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In popular culture, friend zone refers to a platonic relationship wherein one person, most commonly a man, wishes to enter into a romantic or sexual relationship, while the other does not. It is generally considered to be an undesirable or dreaded situation by the lovelorn person. The concept has been criticized by feminists as being unfair and misogynistic in imposing an obligation on women to offer sex in return for kind actions by men. In a related sense of the term, friend zone can describe a "commitment mismatch", such as when two people are sexually involved, but in which one person wants a committed relationship such as being a boyfriend or girlfriend, while the other does not. According to psychologists, the man in a cross-gender friendship is more likely to be attracted to his woman friend than she is to him, and he is more likely to overestimate her interest in a romantic or sexual relationship.
There are differing explanations about what causes a person to be placed in the friend zone by another. It might result from misinterpreted signals or from a fear that a deeper relationship might jeopardize the friendship. A Chicago Tribune writer suggested there were several cases in which someone might become relegated to the friend zone: (1) person A is not sufficiently attracted to person B, (2) person A misinterprets nonverbal cues from person B signaling their interest in deepening the relationship, (3) there is sexual repulsion (but not enough to block a friendship). In a friendship between the two people, being relegated to the friend zone can happen to either person. In another instance, a woman described her male friend, someone she was comfortable with as if he was one of her girlfriends, but their relationship became problematic when he wanted their relationship to develop romantically but she did not. One man compared the friend zone to being a "third wheel" and having only a platonic relationship with a woman. Writer Jeremy Nicholson in Psychology Today suggested another problem with the friend zone, specifically that a romantic pursuer, instead of being rejected up front, uses the ploy of friendly acts as a "back door" approach into a romantic relationship.
Marshall Fine of The Huffington Post suggested that the friend zone is "like the penalty box of dating, when your only crime is not being buff and unobtainable." Dating adviser Ali Binazir described the friend zone as Justfriendistan, and wrote that it's a "territory only to be rivaled in inhospitability by the western Sahara, the Atacama, and Dante's Ninth Circle of Hell." Mastin Kipp of the Huffington Post described himself as always having girlfriends who were "girls" but were only his "friends", meaning there was no sex between them.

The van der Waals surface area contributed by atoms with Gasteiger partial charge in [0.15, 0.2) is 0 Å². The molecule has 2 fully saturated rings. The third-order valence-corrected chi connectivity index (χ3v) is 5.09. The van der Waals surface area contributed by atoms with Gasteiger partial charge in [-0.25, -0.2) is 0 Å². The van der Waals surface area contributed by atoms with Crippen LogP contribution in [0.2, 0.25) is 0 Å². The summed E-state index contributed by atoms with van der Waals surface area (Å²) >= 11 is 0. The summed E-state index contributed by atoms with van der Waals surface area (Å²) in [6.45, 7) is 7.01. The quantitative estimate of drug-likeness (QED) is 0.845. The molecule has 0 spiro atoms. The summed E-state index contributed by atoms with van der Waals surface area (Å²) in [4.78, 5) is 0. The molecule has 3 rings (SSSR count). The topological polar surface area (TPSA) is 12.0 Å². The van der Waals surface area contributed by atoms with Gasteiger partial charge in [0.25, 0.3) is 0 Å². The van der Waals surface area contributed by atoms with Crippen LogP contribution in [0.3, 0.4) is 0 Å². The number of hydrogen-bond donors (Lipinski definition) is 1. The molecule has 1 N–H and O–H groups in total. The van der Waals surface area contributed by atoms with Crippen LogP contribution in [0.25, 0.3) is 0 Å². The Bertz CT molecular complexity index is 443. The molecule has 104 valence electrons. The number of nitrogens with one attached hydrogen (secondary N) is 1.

Feminist bloggers such as Rivu Dasgupta and Amanda Marcotte have argued that the friend zone concept is misogynistic. Dasgupta sees the friend zone as being rooted in male narcissism. The nice guy concept has been criticized as a gender trope with an underlying message that kind acts demand a sexual or romantic reward. Dasgupta and Marcotte say that the concept implies that if a woman and a man have a platonic friendship and the man becomes romantically attracted to the woman, then the woman has a duty to return his affection. A woman who does not return her "nice guy" male friend's affection is viewed negatively or seen to be at fault. What feminists object to is that acts of "serial kindness" are not done in a spirit of selfless friendship, but as favors demanding compensation, favors which impose on the woman a reciprocal obligation of sexual reward. The physical act of ‘friend-zoning’ occurs when a desired party does not return or respond affirmatively to the advances or affection of the desiring party, but continues to participate in the friendship in a platonic way. Further, some feminists are bothered that the agenda in such relationships is driven by men's needs for sex rather than women's needs for friendship. Essayist Ryan Milner argued that the friend zone concept is a nuanced and harmful aspect of patriarchal authority and male domination, and wrote how women could be seen negatively as a result: